Let’s celebrate the “crazy” success of female athletes

Illustration courtesy of Alice Feng

Now that it’s Women’s History Month, it’s important to recognize the women who fought for our rights –– especially our right to play sports. Some of the most influential women in sports history were those who influenced the implementation of Title IX in 1972, which encouraged a 545 percent increase in women playing college sports. I recognize my position as a current non-athlete, but I also recognize my position as a woman moved by the seven female athletes I live with. I see firsthand the work they put in, the motivation they have, the hours they clock, and their love for the game and for each other. Some call female athletes “crazy” because they find their success threatening or unfeminine. However, female athletes have reclaimed the term to describe the boundary-breaking nature of their achievements. If simply being a successful woman is “crazy,” these athletes show that we should all aspire to be “crazy.”

I stand with the most recent Nike advertisement called “Dream Crazier,” in which female athletes of color challenge societal expectations by showing all of their “crazy” successes. The video first shows how society views women as too emotional, and how their meltdowns are “hysterical,” “delusional,” “nuts” and “irrational.” Then, Nike edits clips together to show that it’s actually beautiful to be a “crazy” woman: these women are not afraid of societal expectations and instead strive to reach their fullest potential. Men resort to calling women “crazy” when they see them as threats, but Nike reclaims the word, using it to refer to women’s emotion, anger and strength.

The concept of craziness or, more specifically, “hysteria,” originated from the definition of mental instability. “Hysteria” means “womb” in Greek. Throughout history, it was also the term for a mental condition exclusively for women. According to feminist scholar Elaine Showalter, “Any emotional display beyond the fairly tight boundaries of what was acceptable could be called hysteria.” Showalter claims that the media politicized the word “hysteria” around 1890 during the start of the suffrage movement. It was used against women who wanted university entry and women who spoke publicly; critics were supposedly concerned that they would “overwork” their brains. So when, for example, Serena Williams got angry about cheating accusations and showed her raw emotions at a match, she probably would have been “diagnosed” with hysteria.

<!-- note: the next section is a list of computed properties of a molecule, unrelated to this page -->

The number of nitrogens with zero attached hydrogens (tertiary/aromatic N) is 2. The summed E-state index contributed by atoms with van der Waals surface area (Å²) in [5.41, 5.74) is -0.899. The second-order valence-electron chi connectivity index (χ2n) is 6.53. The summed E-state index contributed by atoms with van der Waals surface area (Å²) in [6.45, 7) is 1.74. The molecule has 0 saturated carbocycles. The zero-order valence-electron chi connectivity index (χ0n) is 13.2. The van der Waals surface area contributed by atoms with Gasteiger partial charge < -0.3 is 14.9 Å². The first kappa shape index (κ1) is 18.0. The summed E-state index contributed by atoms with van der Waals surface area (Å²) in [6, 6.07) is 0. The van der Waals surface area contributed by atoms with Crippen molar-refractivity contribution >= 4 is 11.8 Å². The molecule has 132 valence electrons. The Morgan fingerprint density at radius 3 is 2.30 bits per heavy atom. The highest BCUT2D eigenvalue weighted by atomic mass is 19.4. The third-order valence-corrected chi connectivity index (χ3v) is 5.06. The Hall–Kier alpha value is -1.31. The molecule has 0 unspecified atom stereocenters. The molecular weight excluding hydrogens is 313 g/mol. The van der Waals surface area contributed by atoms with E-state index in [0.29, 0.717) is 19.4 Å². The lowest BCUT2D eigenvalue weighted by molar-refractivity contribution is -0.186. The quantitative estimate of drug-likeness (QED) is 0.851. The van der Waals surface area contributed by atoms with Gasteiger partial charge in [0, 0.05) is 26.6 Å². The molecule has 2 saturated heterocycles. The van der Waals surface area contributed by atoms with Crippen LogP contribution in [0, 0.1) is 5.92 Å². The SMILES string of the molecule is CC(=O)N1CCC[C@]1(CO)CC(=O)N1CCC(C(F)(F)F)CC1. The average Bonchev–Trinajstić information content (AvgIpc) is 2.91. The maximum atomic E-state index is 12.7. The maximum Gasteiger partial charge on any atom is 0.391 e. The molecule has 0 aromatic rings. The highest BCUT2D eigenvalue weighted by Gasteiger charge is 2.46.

Women of color break records that sexist skeptics never thought possible. The Nike ad shows Lisa Leslie dunking a basketball, a masculinized concept (according to one misguided op-ed, “no one wants to see women play the game the way that men do”). Leslie was actually the first WNBA player to win the regular season MVP, the All-Star Game MVP and the playoff MVP all in the same season. That is crazy — most male basketball players have never won any of those awards in their athletic careers. Ibitihaj Muhammad, also featured in the ad, is the first Muslim woman to wear a hijab at the Olympics and the first Muslim-American woman to win an Olympic medal. Serena Williams defines her own crazy as winning 23 grand slam titles, having a baby and then coming back to absolutely killing it on the court. Some people might call athletes like Leslie, Muhammad and Williams “crazy” because they’re threatened by the success of these female athletes. These women are “crazy” because of their resilience, not their weakness as women.

The Nike ad shows that women have taken this originally negative term back, just as other negative words are taken back by various communities. The women of color in the Nike ad, such as snowboarder Chloe Kim and gymnast Simone Biles, prove exactly how their femininity has encouraged them to achieve success as female athletes. Their records, not the women themselves, are crazy. In a society that once called women mentally unstable, their athletic achievements are unbelievable.

This is to the female athletes who show their “crazy” by fighting every day for their right to have equal opportunity in sports. This is to the people who told me I “throw like a girl” or that I’m too “feminine” to be an athlete: feminine women have become world-renowned athletes, so the joke is on you. This is to the women and girls being told they are too “crazy” to thrive in sports. To all of my women out there, keep showing them what us “crazy” women do.

Serena Pelenghian is a sophomore Critical Theory & Social Justice major. She can be reached at spelenghian@oxy.edu.